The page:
I don’t know if Kurtz is correct about Fraser’s textbook because I have not read it.  But it does seem clear to me that Kurtz has no clue about how history is actually taught–or should be taught–in schools.

First, Kurtz’s entire argument rests on the fact that students actually read the textbook.

Second, and more importantly, most students learn history from their teachers.  In other words, Kurtz assumes that American history textbooks are the only way students learn history.  The best teachers know that all textbooks, like all history, are subjective.  They thus use the textbook to teach bias or to show how the textbook matches-up with their students’ work in the primary sources.  Show me a teacher who believes that his or her textbook represents received wisdom from on high and I will show you a bad history teacher.

If You Want to Know Where the GOP is at Right Now, Watch This Video

From the 2018 Conservative Political Action Conference:

The woman on the right of the screen is National Review columnist Mona Charen.

Charen was glad she got booed.

Princeton University conservative Robert George praised Charen:

 

“Is there any act of depravity to which the less respectable right-wing media cannot imagine a connection for George Soros?”

Soros

George Soros

Kevin Williamson is fed-up with his fellow conservatives. Here is a taste of his piece at The National Review:

First it was the Holocaust, now Parkland — is there any act of depravity to which the less respectable right-wing media cannot imagine a connection for George Soros?

David Clarke, the sheriff of Fox News, insisted that the Florida students’ reaction to the shooting “has GEORGE SOROS’ FINGERPRINTS all over it,” idiotic capitalization in the original and, one assumes, in his soul. The idiots at Gateway Pundit suggested that one of the student survivors was a fraud because — get this — he’d been interviewed on television before about an unrelated incident. Dinesh D’Souza joined in to mock the students as patsies.

To be fair, D’Souza doesn’t think George Soros is behind Parkland — he thinks George Soros was behind the Holocaust.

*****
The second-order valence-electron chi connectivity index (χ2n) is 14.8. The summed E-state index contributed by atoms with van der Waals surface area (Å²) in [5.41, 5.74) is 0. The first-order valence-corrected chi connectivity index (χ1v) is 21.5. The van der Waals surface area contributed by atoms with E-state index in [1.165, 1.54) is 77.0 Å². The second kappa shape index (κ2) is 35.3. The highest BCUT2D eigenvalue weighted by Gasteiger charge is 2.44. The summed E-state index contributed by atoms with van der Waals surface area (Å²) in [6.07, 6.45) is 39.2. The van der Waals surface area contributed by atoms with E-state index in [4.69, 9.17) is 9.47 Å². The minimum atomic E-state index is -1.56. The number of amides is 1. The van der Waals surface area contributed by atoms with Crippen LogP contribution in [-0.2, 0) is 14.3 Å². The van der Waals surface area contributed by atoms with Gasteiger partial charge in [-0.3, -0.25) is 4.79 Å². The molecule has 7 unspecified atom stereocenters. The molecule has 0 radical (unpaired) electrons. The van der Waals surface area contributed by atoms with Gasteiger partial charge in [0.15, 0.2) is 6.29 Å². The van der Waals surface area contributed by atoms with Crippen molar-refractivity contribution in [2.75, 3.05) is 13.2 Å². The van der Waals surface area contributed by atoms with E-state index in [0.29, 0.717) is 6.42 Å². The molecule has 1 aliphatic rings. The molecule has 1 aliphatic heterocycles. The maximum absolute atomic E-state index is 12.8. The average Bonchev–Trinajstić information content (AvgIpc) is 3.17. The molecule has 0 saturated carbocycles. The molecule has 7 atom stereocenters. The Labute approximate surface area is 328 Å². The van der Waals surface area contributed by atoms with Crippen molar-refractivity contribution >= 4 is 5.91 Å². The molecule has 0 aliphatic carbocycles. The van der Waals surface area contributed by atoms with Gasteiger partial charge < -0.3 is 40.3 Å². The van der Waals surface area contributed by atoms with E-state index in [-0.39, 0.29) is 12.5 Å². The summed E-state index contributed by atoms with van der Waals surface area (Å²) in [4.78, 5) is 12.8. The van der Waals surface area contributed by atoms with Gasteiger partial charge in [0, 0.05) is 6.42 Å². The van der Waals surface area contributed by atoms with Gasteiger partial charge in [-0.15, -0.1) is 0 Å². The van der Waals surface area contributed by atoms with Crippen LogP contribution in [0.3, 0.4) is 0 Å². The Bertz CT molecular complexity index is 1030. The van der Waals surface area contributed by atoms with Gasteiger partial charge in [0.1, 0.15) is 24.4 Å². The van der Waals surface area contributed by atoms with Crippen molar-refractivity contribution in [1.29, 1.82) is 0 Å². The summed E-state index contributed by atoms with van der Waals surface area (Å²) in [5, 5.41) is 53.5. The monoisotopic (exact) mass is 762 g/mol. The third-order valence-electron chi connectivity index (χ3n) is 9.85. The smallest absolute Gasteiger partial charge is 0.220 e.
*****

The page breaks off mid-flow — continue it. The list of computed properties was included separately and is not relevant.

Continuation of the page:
About that, a few thoughts.

There are many reasons to dislike George Soros. The slander that he was a Nazi is not one of them.

Read the rest here.

Conservative Magazines in the Age of Trump

national-review-donald-trump

Check out T.A. Frank‘s piece at The Washington Post on conservative magazines.  He discusses what role magazines like CommentaryNational Review, the American ConservativeFirst ThingsNational AffairsThe National InterestAmerican Affairs, and Modern Age play in the age of Trump.

Here is a taste:

As much as their contributors may differ in opinion or even dislike one another, what unites these magazines — and distinguishes them from right-wing outlets like Breitbart — is an almost quaint belief in debate as an instrument of enlightenment rather than as a mere tool of political warfare. “There’s an argument on part of the right that the left is utterly remorseless and we need to be like that,” says Lowry. “That’s the way you lose your soul and you have no standards.”

As the Weekly Standard’s Labash sees it, disinterest — at a time when media outlets on the right “constantly applaud Trump like trained chimps, congratulating themselves that they’re part of some new revolutionary vanguard” — is the new subversion. “You want to be a revolutionary on the right?” asks Labash. “Tell the truth. Call honest balls and strikes. That’s become pretty revolutionary behavior in these hopelessly tribal times.”